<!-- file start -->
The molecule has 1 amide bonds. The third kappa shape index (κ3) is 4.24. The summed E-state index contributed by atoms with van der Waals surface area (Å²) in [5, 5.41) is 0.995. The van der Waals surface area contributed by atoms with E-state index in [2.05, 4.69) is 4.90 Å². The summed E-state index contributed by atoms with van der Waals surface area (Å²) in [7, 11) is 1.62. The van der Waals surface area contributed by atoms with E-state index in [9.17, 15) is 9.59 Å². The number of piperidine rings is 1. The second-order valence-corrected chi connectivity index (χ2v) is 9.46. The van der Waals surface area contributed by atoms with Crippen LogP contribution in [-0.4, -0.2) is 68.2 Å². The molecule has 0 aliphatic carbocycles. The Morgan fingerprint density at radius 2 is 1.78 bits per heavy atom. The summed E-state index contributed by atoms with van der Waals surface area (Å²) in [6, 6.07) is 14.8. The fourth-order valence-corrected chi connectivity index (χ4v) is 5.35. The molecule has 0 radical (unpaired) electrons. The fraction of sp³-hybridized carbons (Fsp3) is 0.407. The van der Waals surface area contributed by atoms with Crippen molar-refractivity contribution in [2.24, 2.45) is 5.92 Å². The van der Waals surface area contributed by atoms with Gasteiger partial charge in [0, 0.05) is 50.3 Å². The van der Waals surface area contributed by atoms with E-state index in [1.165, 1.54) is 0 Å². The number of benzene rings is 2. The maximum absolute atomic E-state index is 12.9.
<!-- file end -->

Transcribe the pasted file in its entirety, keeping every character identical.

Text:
The molecule has 1 amide bonds. The third kappa shape index (κ3) is 4.24. The summed E-state index contributed by atoms with van der Waals surface area (Å²) in [5, 5.41) is 0.995. The van der Waals surface area contributed by atoms with E-state index in [2.05, 4.69) is 4.90 Å². The summed E-state index contributed by atoms with van der Waals surface area (Å²) in [7, 11) is 1.62. The van der Waals surface area contributed by atoms with E-state index in [9.17, 15) is 9.59 Å². The number of piperidine rings is 1. The second-order valence-corrected chi connectivity index (χ2v) is 9.46. The van der Waals surface area contributed by atoms with Crippen LogP contribution in [-0.4, -0.2) is 68.2 Å². The molecule has 0 aliphatic carbocycles. The Morgan fingerprint density at radius 2 is 1.78 bits per heavy atom. The summed E-state index contributed by atoms with van der Waals surface area (Å²) in [6, 6.07) is 14.8. The fourth-order valence-corrected chi connectivity index (χ4v) is 5.35. The molecule has 0 radical (unpaired) electrons. The fraction of sp³-hybridized carbons (Fsp3) is 0.407. The van der Waals surface area contributed by atoms with Crippen molar-refractivity contribution in [2.24, 2.45) is 5.92 Å². The van der Waals surface area contributed by atoms with Gasteiger partial charge in [0, 0.05) is 50.3 Å². The van der Waals surface area contributed by atoms with E-state index in [1.165, 1.54) is 0 Å². The number of benzene rings is 2. The maximum absolute atomic E-state index is 12.9.